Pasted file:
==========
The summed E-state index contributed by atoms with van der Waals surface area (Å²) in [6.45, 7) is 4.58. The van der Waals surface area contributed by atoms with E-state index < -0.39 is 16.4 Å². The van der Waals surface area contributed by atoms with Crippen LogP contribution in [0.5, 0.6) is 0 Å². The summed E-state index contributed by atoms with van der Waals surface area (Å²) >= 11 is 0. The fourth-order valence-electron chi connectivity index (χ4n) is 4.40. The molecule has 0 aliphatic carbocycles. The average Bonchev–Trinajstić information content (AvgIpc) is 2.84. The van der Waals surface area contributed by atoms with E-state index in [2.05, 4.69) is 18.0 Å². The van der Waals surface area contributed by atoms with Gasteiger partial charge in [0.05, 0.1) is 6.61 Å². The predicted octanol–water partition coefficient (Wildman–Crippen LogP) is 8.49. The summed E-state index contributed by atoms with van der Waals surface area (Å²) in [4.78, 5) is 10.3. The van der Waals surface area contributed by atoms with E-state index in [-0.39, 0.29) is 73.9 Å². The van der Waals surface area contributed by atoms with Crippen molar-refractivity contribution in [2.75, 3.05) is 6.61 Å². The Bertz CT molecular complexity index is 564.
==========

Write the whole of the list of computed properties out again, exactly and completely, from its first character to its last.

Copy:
The summed E-state index contributed by atoms with van der Waals surface area (Å²) in [6.45, 7) is 4.58. The van der Waals surface area contributed by atoms with E-state index < -0.39 is 16.4 Å². The van der Waals surface area contributed by atoms with Crippen LogP contribution in [0.5, 0.6) is 0 Å². The summed E-state index contributed by atoms with van der Waals surface area (Å²) >= 11 is 0. The fourth-order valence-electron chi connectivity index (χ4n) is 4.40. The molecule has 0 aliphatic carbocycles. The average Bonchev–Trinajstić information content (AvgIpc) is 2.84. The van der Waals surface area contributed by atoms with E-state index in [2.05, 4.69) is 18.0 Å². The van der Waals surface area contributed by atoms with Gasteiger partial charge in [0.05, 0.1) is 6.61 Å². The predicted octanol–water partition coefficient (Wildman–Crippen LogP) is 8.49. The summed E-state index contributed by atoms with van der Waals surface area (Å²) in [4.78, 5) is 10.3. The van der Waals surface area contributed by atoms with E-state index in [-0.39, 0.29) is 73.9 Å². The van der Waals surface area contributed by atoms with Crippen molar-refractivity contribution in [2.75, 3.05) is 6.61 Å². The Bertz CT molecular complexity index is 564.